The Rise of Private School and What It Means for Malaysian Education
1. My eldest is turning 7 next year. I was told by my parents that it used to be quite simple, really — you register with the Ministry of Education, and you get the school nearest to your residence. Everyone goes there, basically.
2. But it’s really a sign of our times that I now have a wide range of choices available for primary education. There’s the classic national school system (SRK, SRJKC etc), religious boarding schools and the new-new private education options separated into private KBSR and private International (although often housed and served by the same private education group).
3. Let’s just put it this way — private education IS expensive. To put things into perspective, one of the cheapest in the Klang Valley charges more per year for a Standard 1 education (KBSR stream) than it cost me for my 5.5 years to get a degree (albeit, it’s UiTM…).
4. By my calculation, it would cost more than RM 300,000 (at the lower end of the scale) to finish all the way to SPM for one child. Going International is even more expensive. Best part? There’s NO guarantee that your kids will score in the exams.
4. Yet, the business is growing — which means despite the price point, demand is exceeding supply. We went and surveyed 4 different schools. Each had plans to expand — whether adding buildings or opening another campus.
5. This is a worrying trend primarily because it creates further segregation by way of class/wealth. It is not guaranteed but kind of implied that private education is better than public education. Kids who get better education will generally turn out better than those who don’t. They get better paying jobs, better job security etc. That is not even including the various cross-learning and character-building the kids will be missing from mixing with people wealthier or poorer than them.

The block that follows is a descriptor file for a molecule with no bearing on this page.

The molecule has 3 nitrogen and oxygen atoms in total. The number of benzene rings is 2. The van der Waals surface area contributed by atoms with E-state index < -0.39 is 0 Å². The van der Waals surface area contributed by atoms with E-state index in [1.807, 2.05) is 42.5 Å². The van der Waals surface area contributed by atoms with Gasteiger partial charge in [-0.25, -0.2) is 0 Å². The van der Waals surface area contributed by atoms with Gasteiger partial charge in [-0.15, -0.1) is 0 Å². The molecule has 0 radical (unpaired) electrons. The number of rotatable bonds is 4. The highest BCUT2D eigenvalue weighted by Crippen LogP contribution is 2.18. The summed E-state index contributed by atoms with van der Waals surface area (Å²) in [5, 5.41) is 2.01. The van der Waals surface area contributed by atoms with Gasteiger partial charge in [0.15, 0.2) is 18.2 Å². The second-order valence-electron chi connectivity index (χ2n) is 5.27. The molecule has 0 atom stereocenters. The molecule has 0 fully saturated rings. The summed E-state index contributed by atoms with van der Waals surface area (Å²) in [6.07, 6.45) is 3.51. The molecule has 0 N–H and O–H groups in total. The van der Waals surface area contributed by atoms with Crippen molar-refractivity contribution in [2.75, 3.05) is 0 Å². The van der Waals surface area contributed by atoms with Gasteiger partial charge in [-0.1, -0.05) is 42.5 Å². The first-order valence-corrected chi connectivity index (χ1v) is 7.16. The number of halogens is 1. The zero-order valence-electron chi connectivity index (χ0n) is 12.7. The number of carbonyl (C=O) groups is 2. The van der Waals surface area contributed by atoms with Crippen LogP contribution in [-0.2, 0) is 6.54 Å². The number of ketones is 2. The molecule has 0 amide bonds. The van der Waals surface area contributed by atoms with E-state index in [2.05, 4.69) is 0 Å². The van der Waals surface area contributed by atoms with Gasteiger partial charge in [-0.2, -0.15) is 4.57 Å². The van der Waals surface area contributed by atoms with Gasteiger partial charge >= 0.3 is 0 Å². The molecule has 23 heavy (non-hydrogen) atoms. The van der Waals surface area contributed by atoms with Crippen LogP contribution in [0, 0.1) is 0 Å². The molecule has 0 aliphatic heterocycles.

6. A corollary to Point 5 is that by virtue of the unequal distribution of wealth here in Malaysia among races, the rise of private school will further cause racial divide. I can say that of all the private schools I visited, almost 90% of the student population are non-Malays. It can be implied that if the private schools and SJKC are filled with Chinese students, there will be less of them in the regular SRKs — and this is exactly what is happening even in places as demographically diverse as Subang Jaya.
7. Racial segregation at school is already happening unwittingly by way of geography — a whole township can be built where the residents are almost exclusively from one race. Naturally, the SRK nearby would also be filled of people of the same race. You’d be hard-pressed to find an Indian or Chinese student at any public school in central Shah Alam, for example.
8. I personally feel that children should be exposed to different culture and way of thinking from an early age. If I remember correctly, I would have been the 1st or 2nd in my classes IF there were only Malays. Alas, the non-Malays (primarily Chinese) would grab the top 3 spots. This, for me, is a good example of healthy competition — essential for the kids to know real life don’t care whether you’re brown, black, yellow, white.
9. Another point is that private education creates an imbalance economic incentive for teachers, further sucking talent out of the public school system. I mean, why should they stick around for less pay, more paperwork and more students when they could offer their services to the private sector? As more and more private schools pop-up, you will see less experienced teachers at public school. The quality gap between private and public education will be EVEN worse, drawing even more demand for private education, starting another debilitating downward spiral for public education.
10. Finally, as the quality gap increases, so does the financial pressure on parents. Huge sums of money have to be put aside just so they could keep up with their peers who can afford private education. After all, 80% is good but not if others are getting 95%. The reality of life is as such.
Why Is This Happening?
11. It’s pretty “happening” to be blaming the Government for everything and I hoped you guys don’t see this post as such but the reality is that education policy, strategic direction, implementation and quality is under the purview of the Government.